5:30pm
Claudia Cohen Hall Rm 402, Philadelphia, PA 19104
Nov
4
John Limbert, Foreign Service Officer in Tehran (1978-1981) and US Deputy Secretary of State for Iran (2009-2010 Dr. John Ghazvinian, Associate Director, Middle East Center John Limbert, Foreign Service Officer in Tehran (1978-1981) and US Deputy Secretary of State for Iran (2009-2010) will be in conversation with Dr. John Ghazvinian, Associate Director, Middle East Center, about the former's experiences as a hostage during the 1979 Iranian hostage crisis. 
5:30pm
Perry World House,3803 Locust Walk, Philadelphia, PA 19104
Nov
7
Dr. John Ghazvinian, Associate Director, Middle East Center, University of Pennsylvania As tensions between the United States and Iran continue to escalate, the controversy about the Iranian nuclear program is frequently cited as a central area of disagreement between the two countries. But is this, in fact, the core of the issue? Historian John Ghazvinian explores the broader story of Iran's nuclear program, and discusses the history of US-Iran relations-situating the nuclear disagreement within the context of 40 years of US-Iran tensions.
6:30pm
Camden County College, College Drive, Blackwood NJ,08012-0200
Nov
12
Dr. Ümit Kurt, Polonsky Fellow, Polonsky Academy, Van Leer Jerusalem Institute, Jerusalem Institute Much of the literature on the destruction of the Ottoman Armenians tells the story of a state captured by a radical party that enforced genocidal measures throughout the land. Scholarship about genocidal activity at the local level, however – what social scientists might call ‘the periphery’ – is still in its infancy. The aim of this talk, therefore, is to examine such activity on the Ottoman periphery, focusing on the district of Aintab (or Anteb) – modern-day Gaziantep. The talk has two parts. Drawing upon primary sources from Ottoman, Armenian, British and French archives, as well as from memoirs and personal papers, the first part examines the persistent efforts of some of Aintab’s most prominent citizens to get the central government to expel the district’s Armenians, demands that seem to have enjoyed locally a considerable level of social support. Yet, for some time these demands encountered resistance from several powerful civil and military figures. The result was that Aintab’s Armenians were deported later than most of their eastern neighbors. The second part of the argument focuses on events after the genocide: the successive British and French occupations of the district; the return to Aintab of Armenians who had managed to survive; their efforts to recover their property; and then a second, and final, expulsion. Those in Aintab now in possession of Armenian property, no longer vulnerable to challenge, used their political power during the republican era to consolidate their hold on these assets. Much of the physical and financial capital of Aintab and its elites were products of the Armenian genocide.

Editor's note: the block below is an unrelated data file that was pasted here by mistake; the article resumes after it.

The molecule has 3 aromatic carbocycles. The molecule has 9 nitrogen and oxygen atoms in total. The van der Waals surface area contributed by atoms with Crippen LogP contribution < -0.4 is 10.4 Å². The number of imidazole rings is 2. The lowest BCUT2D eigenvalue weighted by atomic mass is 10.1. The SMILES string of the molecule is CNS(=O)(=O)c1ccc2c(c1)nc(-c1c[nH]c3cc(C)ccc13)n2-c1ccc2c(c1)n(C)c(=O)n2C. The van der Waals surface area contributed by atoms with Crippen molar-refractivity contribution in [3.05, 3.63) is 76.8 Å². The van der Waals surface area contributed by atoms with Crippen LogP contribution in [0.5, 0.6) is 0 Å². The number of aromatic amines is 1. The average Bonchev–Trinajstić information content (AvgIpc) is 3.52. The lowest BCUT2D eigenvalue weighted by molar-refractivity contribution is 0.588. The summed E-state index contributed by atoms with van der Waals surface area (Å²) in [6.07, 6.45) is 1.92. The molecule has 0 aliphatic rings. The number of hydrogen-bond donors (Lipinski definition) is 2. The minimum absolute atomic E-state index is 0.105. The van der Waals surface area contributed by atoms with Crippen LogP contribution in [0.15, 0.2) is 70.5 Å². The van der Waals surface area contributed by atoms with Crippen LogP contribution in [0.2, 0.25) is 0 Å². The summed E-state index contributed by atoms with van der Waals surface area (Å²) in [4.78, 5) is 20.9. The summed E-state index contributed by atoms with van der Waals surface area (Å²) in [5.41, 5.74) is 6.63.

5:30pm
TBD
Dec
12
Kaley Keener, Lecturer in Arabic, University of Pennsylvania The Arabo-Islamic empire is known for its many contributions to diverse fields such as philosophy, medicine, literature, and the sciences, yet the role that women played in these fields, as well as their agency in the greater medieval context, remains largely underrepresented and under-researched. By drawing on three roles occupied by Arago-Islamic women: The Warrior, the Princess, and the Mystic, Kaley Keener will highlight the ways in which women participated in society throughout the medieval period, bearing broader implications for the role of the modern Arago-Islamic woman.
6:30pm
Camden County College, College Drive, Blackwood NJ,08012-0200